March 5th, 2018 | 25 Comments »
A desire to recreate the sounds of the stream beside our old summer cottage was the initial inspiration for The Aqueduct.
I'm happy to share some very good news -- the Aqueduct at Glen Villa is the winner of the grand prize for design in the residential category at ADIQ, the Quebec industrial designers association.   [caption id="attachment_344" align="aligncenter" width="1024"] A desire to recreate the sounds of the stream beside our old summer cottage was the initial inspiration for The Aqueduct.[/caption]   This prestigious prize recognizes the work of designer and friend Eric Fleury, of the landscape architecture firm, Hodgins and Associates (HETA). The walls and landscaping were the work of  Oscar Hache

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Malverleys: A Garden of Contrasts

November 27th, 2017 | 17 Comments »
Vivid colours appear in the hot border. Contrasts are more subtle in the cool-toned border but are still  dynamic and inventive.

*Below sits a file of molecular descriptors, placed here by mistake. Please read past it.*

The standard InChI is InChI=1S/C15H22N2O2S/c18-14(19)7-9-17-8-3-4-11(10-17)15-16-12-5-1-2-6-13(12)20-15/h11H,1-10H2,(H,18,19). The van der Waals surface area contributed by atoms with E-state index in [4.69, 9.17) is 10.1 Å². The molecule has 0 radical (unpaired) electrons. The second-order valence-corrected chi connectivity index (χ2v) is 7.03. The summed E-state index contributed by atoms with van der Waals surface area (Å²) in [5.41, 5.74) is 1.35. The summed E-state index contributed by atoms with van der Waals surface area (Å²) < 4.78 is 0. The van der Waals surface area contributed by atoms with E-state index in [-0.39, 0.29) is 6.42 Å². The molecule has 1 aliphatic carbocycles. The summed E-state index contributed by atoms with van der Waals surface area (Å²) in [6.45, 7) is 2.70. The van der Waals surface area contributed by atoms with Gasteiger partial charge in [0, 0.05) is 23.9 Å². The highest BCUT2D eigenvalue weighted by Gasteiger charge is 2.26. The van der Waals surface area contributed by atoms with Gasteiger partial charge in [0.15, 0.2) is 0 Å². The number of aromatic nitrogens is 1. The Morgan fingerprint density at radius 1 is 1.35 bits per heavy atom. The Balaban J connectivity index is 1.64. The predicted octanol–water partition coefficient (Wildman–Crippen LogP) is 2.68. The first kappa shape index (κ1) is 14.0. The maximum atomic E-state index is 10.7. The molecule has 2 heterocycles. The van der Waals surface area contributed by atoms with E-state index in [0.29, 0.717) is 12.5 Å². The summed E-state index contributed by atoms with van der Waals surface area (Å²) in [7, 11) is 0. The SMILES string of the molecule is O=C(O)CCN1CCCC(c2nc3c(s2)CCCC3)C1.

Winter is almost here in Quebec, which means that not much is going on in the garden at Glen Villa. So instead of moaning about that, I'm remembering one of the gardens I visited in England last May. Malverleys is a large private estate, rarely open to the public, so the small group of gardeners who were on the tour I was hosting was fortunate to be able to visit. We were doubly fortunate to tour the garden in the company of Mat Reese, the head gardener. Anyone who subscribes to Gardens Illustrated, or

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Clichés to Live By

July 3rd, 2017 | 15 Comments »
George Bush's statement was a promise not to raise taxes. Did he?